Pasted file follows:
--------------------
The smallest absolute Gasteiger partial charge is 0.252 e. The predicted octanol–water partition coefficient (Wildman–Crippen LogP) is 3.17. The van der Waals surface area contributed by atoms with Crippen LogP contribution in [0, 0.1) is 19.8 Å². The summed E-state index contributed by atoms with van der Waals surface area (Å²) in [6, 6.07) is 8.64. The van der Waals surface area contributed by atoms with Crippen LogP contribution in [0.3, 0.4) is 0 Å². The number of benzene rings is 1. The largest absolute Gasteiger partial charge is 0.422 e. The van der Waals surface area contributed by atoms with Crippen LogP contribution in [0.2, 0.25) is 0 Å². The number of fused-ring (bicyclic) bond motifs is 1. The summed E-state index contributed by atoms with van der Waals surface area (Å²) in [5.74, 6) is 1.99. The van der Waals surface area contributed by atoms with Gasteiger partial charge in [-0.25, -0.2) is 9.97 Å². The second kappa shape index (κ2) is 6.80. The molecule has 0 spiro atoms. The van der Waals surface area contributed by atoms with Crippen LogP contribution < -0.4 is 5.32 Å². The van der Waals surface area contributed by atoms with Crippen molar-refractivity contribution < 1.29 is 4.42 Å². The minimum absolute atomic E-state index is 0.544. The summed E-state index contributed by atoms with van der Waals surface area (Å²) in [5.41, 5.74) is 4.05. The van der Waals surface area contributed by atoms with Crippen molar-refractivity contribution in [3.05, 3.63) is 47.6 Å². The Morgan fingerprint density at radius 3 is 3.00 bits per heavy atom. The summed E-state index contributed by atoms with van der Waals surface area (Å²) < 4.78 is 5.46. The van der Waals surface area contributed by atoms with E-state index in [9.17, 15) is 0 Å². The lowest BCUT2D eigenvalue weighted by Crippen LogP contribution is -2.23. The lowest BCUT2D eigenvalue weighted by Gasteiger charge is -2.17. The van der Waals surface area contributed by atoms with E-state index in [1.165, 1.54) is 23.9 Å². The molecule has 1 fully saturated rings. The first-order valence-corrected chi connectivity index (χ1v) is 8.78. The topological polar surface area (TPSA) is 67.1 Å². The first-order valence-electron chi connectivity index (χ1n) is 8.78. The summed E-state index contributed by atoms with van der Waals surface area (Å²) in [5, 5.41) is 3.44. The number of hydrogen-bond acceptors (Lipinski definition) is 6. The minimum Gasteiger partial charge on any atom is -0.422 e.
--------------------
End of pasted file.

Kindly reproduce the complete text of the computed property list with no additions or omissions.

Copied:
The smallest absolute Gasteiger partial charge is 0.252 e. The predicted octanol–water partition coefficient (Wildman–Crippen LogP) is 3.17. The van der Waals surface area contributed by atoms with Crippen LogP contribution in [0, 0.1) is 19.8 Å². The summed E-state index contributed by atoms with van der Waals surface area (Å²) in [6, 6.07) is 8.64. The van der Waals surface area contributed by atoms with Crippen LogP contribution in [0.3, 0.4) is 0 Å². The number of benzene rings is 1. The largest absolute Gasteiger partial charge is 0.422 e. The van der Waals surface area contributed by atoms with Crippen LogP contribution in [0.2, 0.25) is 0 Å². The number of fused-ring (bicyclic) bond motifs is 1. The summed E-state index contributed by atoms with van der Waals surface area (Å²) in [5.74, 6) is 1.99. The van der Waals surface area contributed by atoms with Gasteiger partial charge in [-0.25, -0.2) is 9.97 Å². The second kappa shape index (κ2) is 6.80. The molecule has 0 spiro atoms. The van der Waals surface area contributed by atoms with Crippen LogP contribution < -0.4 is 5.32 Å². The van der Waals surface area contributed by atoms with Crippen molar-refractivity contribution < 1.29 is 4.42 Å². The minimum absolute atomic E-state index is 0.544. The summed E-state index contributed by atoms with van der Waals surface area (Å²) in [5.41, 5.74) is 4.05. The van der Waals surface area contributed by atoms with Crippen molar-refractivity contribution in [3.05, 3.63) is 47.6 Å². The Morgan fingerprint density at radius 3 is 3.00 bits per heavy atom. The summed E-state index contributed by atoms with van der Waals surface area (Å²) < 4.78 is 5.46. The van der Waals surface area contributed by atoms with E-state index in [9.17, 15) is 0 Å². The lowest BCUT2D eigenvalue weighted by Crippen LogP contribution is -2.23. The lowest BCUT2D eigenvalue weighted by Gasteiger charge is -2.17. The van der Waals surface area contributed by atoms with E-state index in [1.165, 1.54) is 23.9 Å². The molecule has 1 fully saturated rings. The first-order valence-corrected chi connectivity index (χ1v) is 8.78. The topological polar surface area (TPSA) is 67.1 Å². The first-order valence-electron chi connectivity index (χ1n) is 8.78. The summed E-state index contributed by atoms with van der Waals surface area (Å²) in [5, 5.41) is 3.44. The number of hydrogen-bond acceptors (Lipinski definition) is 6. The minimum Gasteiger partial charge on any atom is -0.422 e.